Women of Word Celebrate 10 Years of Performance Art
The annual showcase tackled mental health, domestic abuse, COVID-19, and more
In a non-pandemic year, the artists involved in the annual "Women of Word Feature a Few Man Made Words" performance would walk onto the stage at Edinboro University's Diebold Theater in front of a full house.
In 2021, they found themselves in front of a COVID-19 mitigated crowd at the Raymond M. Blasco, MD Memorial Library's H.O. Hirt Auditorium. Celebrating their tenth anniversary a bit differently than they had hoped, "Women of Word" used their Womens' History Month event to entertain, grieve, laugh, and reflect with each other and their audience. It was also streamed live thanks to CAMErie.
Thasia Anne Lunger, creator and performer in what she affectionately calls "WoW," recalled Friday night poetry readings that inspired and led to the creation of the project. Following a serious brain injury, she used those readings as a tool for her healing process to get herself through what she was experiencing.
"I had this concept right away that you could use poetry to talk about tough stuff in a way where you wouldn't break down crying," Thasia explained. "You could read words you've already written on a page and you could talk about the subjects in front of other people in a way that might be healing to them also."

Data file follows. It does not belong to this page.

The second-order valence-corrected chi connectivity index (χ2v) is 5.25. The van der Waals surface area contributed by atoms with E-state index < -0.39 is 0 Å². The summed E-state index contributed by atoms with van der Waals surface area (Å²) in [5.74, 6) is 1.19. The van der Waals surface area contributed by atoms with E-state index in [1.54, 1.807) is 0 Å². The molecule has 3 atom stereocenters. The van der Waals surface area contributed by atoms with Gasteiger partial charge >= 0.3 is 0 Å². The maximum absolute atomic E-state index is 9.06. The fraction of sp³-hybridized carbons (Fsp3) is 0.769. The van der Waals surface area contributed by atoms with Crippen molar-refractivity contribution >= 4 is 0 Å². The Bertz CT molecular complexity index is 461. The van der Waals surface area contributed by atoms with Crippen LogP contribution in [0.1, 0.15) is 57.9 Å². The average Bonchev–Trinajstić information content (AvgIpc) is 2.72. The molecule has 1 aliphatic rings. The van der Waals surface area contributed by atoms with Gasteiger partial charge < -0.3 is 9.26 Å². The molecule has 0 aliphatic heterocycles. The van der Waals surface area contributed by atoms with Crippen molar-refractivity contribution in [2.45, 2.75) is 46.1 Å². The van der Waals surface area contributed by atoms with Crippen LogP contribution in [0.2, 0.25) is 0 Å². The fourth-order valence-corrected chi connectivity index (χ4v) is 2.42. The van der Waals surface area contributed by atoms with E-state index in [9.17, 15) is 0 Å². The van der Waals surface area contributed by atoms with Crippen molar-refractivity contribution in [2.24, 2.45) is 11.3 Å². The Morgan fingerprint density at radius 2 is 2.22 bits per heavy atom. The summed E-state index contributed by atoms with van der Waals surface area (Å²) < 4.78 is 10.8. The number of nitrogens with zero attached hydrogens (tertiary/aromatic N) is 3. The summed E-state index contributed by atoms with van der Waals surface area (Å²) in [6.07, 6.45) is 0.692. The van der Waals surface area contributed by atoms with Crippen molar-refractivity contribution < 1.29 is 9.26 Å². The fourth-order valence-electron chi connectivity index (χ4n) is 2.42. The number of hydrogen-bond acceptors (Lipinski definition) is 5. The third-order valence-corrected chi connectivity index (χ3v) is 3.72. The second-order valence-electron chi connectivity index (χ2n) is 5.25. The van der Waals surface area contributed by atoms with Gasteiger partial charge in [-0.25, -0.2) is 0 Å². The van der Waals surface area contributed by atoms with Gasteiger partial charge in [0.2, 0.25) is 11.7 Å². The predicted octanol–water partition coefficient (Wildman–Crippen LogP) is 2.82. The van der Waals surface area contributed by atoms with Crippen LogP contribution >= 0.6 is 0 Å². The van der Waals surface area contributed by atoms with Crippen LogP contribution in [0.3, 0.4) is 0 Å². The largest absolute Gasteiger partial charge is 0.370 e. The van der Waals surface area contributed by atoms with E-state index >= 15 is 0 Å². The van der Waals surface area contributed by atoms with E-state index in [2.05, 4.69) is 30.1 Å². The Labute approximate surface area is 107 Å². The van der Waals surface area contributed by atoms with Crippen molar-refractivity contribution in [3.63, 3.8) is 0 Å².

As part of Women's History Month, "WoW" touches on universal themes such as mental health, domestic violence, and death through specific individual experiences. This year, that included lived experiences through navigating the global pandemic. With a new venue, new restrictions, and a smaller audience, Thasia hopes next year the cast will be able to have a larger audience and host their usual meet and greet after the show. To Thasia and the cast, talking to others after their performance has been a key factor in continuing to produce the event.
"Hopefully by next year that will be different and we'll be able to talk to people," said Thasia. "A lot of people in the audience want to talk about this or that that's been brought up in the show." Describing an interaction after a show a few years ago, Thasia said: "The year we did invisible disabilities, a young man came up who was attending Edinboro who has autism, and he said it was so nice to see that being talked about because, in his opinion, people treat him negatively because he's not as quick as they are, he's not as articulate as they are. So, those kinds of things are very fulfilling, my vision really comes true and people let me know that it works and that it's helped them."
With a pile of ideas already ready for next year's performance, Thasia said that each show's material is pulled from experiences or ideas that she writes down throughout the year. Whether they spawn from the music she's listening to, ongoing global events, or lived experiences, Thasia hopes that through "WoW," audience members will always have something they can relate to or empathize with at each performance.